Calling it a critical component of creating a violence-free campus, the University of Montana this week unveiled a first-of-its-kind tutorial aimed at addressing sexual violence and personal behavior.
All students attending the university will be required to watch the tutorial and pass a quiz with a score of 100 percent before registering for second semester classes.
“Evidence suggests that a one-time shot, like a lecture or a program, has an impact, but the impact reduces over time,” said Danielle Wozniak, an associate professor in the School of Social Work. “This tutorial is more than a one-time lecture. We really wanted to create a dialogue around this because that, too, becomes part of the intervention.”
Dubbed “Personal Empowerment Through Self Awareness,” or PETSA, the new tutorial marks a bold move for a university looking to end lingering myths on gender interaction and stem sexual violence by changing cultural behavior one person at a time.
Seated in her small basement office in Jeannette Rankin Hall, Wozniak played the seven short videos included in the tutorial. They focus on Montana law as it relates to rape and sexual assault, the legal definition of consent, sexual predators and America’s “rape-prone culture.”
“Many scholars warn of a rape-prone culture, where prevalent attitudes, norms and behaviors excuse, minimize and even encourage sexual violence,” the video says. “This environment creates stereotypes and beliefs about women, men, sexuality and power.”
The video also looks to stem one’s risk of being assaulted. It tells students how to speak out to protect their friends – or keep friends from making poor decisions. It shares the many options students have if they’re sexually assaulted, and it looks to debunk lingering myths surrounding rape.
“People often lie about sexual assault,” one myth suggests. The tutorial counters that the vast majority of sexual assault reports are true. Not believing a survivor can be emotionally damaging and may prevent others from coming forward.
The videos also look at the myth suggesting that provocative clothing serves as a risk factor – the “she asked for it” excuse. Wozniak said studies of predators have found that their victim’s clothing played little to no factor in the attack.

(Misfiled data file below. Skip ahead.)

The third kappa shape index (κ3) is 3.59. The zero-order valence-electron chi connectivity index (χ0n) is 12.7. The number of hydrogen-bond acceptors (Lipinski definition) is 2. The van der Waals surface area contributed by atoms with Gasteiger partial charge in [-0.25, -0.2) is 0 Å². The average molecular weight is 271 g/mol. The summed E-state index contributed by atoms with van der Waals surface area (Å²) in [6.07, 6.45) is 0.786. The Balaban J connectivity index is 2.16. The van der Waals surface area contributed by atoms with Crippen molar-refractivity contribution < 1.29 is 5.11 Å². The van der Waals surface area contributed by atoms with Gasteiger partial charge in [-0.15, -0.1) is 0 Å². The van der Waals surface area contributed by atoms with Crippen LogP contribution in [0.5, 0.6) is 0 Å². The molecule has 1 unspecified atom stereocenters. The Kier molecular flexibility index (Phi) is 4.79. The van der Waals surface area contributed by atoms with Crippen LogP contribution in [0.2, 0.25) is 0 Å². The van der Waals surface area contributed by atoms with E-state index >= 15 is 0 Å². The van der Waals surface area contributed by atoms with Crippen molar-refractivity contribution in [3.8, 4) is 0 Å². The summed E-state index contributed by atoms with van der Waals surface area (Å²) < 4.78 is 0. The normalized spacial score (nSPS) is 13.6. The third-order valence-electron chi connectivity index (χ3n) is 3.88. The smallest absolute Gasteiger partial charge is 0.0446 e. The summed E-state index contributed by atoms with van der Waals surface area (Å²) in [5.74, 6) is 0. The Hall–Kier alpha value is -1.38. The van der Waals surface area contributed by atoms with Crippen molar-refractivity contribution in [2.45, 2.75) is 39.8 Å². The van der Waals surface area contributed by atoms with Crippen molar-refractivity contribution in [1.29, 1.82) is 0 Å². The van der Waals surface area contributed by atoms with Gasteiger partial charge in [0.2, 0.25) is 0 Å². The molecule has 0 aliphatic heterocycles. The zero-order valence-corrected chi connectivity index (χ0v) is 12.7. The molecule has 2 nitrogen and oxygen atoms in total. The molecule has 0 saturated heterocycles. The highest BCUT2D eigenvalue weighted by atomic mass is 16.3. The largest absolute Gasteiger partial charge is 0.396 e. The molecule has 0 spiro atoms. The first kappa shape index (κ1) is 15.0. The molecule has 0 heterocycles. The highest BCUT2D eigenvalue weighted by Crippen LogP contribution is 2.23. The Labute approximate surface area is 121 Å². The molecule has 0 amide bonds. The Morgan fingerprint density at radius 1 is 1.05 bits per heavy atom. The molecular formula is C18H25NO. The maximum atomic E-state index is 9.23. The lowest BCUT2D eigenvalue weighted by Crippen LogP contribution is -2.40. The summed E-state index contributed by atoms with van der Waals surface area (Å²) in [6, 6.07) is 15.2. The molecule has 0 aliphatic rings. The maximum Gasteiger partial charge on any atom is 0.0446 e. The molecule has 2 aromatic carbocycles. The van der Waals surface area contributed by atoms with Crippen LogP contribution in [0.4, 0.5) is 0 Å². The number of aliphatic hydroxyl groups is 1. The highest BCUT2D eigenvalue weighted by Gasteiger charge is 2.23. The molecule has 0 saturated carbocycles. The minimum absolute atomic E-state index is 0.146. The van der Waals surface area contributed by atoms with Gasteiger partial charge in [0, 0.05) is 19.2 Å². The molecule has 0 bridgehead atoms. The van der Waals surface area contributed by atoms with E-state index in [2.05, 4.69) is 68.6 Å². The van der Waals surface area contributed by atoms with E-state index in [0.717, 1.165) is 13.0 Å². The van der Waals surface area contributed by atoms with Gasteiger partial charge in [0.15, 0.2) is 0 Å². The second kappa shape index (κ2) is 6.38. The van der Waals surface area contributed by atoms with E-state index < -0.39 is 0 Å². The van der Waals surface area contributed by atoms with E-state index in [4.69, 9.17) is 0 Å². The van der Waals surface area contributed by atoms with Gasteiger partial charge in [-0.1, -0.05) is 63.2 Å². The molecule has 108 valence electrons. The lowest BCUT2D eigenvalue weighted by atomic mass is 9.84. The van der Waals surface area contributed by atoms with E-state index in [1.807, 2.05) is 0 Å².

“Whether you’re wearing a short skirt or snow pants, the only risk factor is the presence of a rapist,” the video says. “Whatever the reason behind a person’s choice of a wardrobe, no one dresses to encourage an attack.”
The University Council on Student Assault, which Wozniak chairs, recommended in 2011 the need to educate all UM students on reducing their risk of being assaulted, or of committing “personal violence.”
Provost Perry Brown and vice president for student affairs Teresa Branch assembled a team of faculty and staff to explore new tools to tackle the subject.
Other universities had created their own training on the subject, but Wozniak said none met UM’s needs or standards.
She and Beth Hubble, co-chair of the Women and Gender Studies program, began writing the script and worked it over with a campus-wide team.
“We wanted something tailored to our needs and something based on the most current literature in sexual assault reduction and prevention,” Wozniak said. “I think what we’ve achieved has set a new national standard for this type of training.”
Not only will every UM student be required to watch the tutorial and take the quiz, but faculty and students will find room at the University Center to discuss the subjects presented in the video, which Wozniak admits will generate debate.
“We know this video can evoke strong feelings on the part of men and women,” she said. “This training is designed to create the opportunity for dialogue and discussion and to make sure we’re not silent about these issues.”
The program doesn’t mince words or shy away from the issue of sexual violence. The video comes with a warning to viewers saying, “If this tutorial feels uncomfortable, STOP and contact the Student Assault Resource Center for support.”
“The subject matter discussed in these videos could be difficult for some,” Wozniak said, citing federal statistics suggesting that one in four college women have been raped or have survived an attempted rape since their 14th birthday.
In a sternly delivered message opening the video, UM President Royce Engstrom warned students that anyone who engages in predatory behavior on campus will be held accountable.
“This online course addresses one of those risks – personal violence,” Engstrom said in the video. “This includes sexual assault, rape, partner violence, stalking and sexual harassment. These crimes can happen on any campus, and they have happened on ours. It’s a tough topic to address, but it’s an important one.”
According to the tutorial, 82 percent of sexual assaults are committed by someone the victim knows, including student peers, friends, acquaintances or family members.
Alcohol is the leading date-rape drug. Consent, the video adds, cannot be given by someone who is mentally disabled, incapacitated or physically helpless for any reason, including from alcohol, drugs, deception or coercion.
“Most of the time we think of consent in the negative,” the video says. “She didn’t say ‘no,’ scream, punch or kick. It’s more important to understand that consent is more about saying ‘yes’ than it is about saying ‘no.’ ”